What It Really Means To Be Excommunicated From The Amish

The Amish are often revered for their tight-knit communities and strong work ethic. They are also known as strong believers in the Bible, and their religious beliefs are evident in every facet of their lives.

Although it may seem like the Amish are forced to live a "plain" life, every member is given the opportunity to leave the community before they are baptized. As reported by Amish America, baptism is not a decision that is taken lightly, and Amish people are "aware that their baptismal commitment means accepting the Ordnung and the consequences ... if it is broken."

The Ordnung is a set of written or oral rules and guidelines that community members are expected to follow. All Ordnungs include rules about hairstyles, clothing, and the prohibition of technology. Every Amish community makes adjustments to the typical Ordnung rules. However, all baptized members are expected to follow their community's rules or face excommunication.

Amish America reports excommunication is generally a "last resort," after all other forms of discipline are exhausted. Members in violation of the Ordnung are usually warned and given an opportunity to comply with the rules. However, if they refuse, the congregation is informed of the continued violations, and they must vote on whether to excommunicate the accused. Members cannot be excommunicated unless the decision is unanimous. 

Excommunicated members must leave the Amish community, but it does not necessarily mean they have to cut all ties with their family.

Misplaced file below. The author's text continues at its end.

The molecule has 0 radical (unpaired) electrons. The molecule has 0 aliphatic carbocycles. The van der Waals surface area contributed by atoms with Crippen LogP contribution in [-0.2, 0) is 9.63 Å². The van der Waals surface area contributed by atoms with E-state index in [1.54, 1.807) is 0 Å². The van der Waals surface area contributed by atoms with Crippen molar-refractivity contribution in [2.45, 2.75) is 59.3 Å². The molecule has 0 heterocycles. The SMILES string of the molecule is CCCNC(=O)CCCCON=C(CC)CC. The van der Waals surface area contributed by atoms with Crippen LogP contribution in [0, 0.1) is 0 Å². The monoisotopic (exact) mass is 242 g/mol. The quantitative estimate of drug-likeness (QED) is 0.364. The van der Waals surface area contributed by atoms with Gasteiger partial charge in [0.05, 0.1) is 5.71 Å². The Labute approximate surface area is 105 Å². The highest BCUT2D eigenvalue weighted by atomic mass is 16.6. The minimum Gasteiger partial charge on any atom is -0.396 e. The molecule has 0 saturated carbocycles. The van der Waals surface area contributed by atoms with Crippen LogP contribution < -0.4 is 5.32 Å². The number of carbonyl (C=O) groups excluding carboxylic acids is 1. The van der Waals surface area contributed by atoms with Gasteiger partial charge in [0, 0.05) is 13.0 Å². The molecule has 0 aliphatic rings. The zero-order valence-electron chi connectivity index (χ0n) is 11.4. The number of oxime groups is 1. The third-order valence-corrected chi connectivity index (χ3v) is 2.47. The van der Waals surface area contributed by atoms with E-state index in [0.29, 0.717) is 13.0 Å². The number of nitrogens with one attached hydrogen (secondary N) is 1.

What actually happens when someone is excommunicated by the Amish

Excommunicated members of the Amish are also shunned, which limits their interactions with their family and former community.

As reported by Exploring Amish Country, the Amish's practice of shunning is based on their religious beliefs, more specifically 1 Corinthians 5:9-12, which states believers should separate themselves from nonbelievers and should not share meals with them. However, the degree of shunning is different in each community.

Communities that permit more mild forms of shunning allow excommunicated members to attend Amish community gatherings, including weddings and funerals. However, they are not allowed to share meals at the same table with members in good standing.

In more liberal communities, excommunicated members are also allowed to interact socially with current members, but they are not allowed to do business with each other. Exploring Amish Country reports members in good standing are allowed to give excommunicated members money or gifts, but they cannot receive money or gifts from those who are excommunicated.

In more conservative communities, members who are excommunicated, and therefore shunned, are not permitted any contact with members of their former community, including their family.

Exploring Amish Communities reports shunning and excommunication are both directly linked with baptism, and therefore do not apply to people who leave the community before they are baptized. Members of the Amish community who have not yet been baptized, who are usually children and teens, are also allowed to interact with shunned members.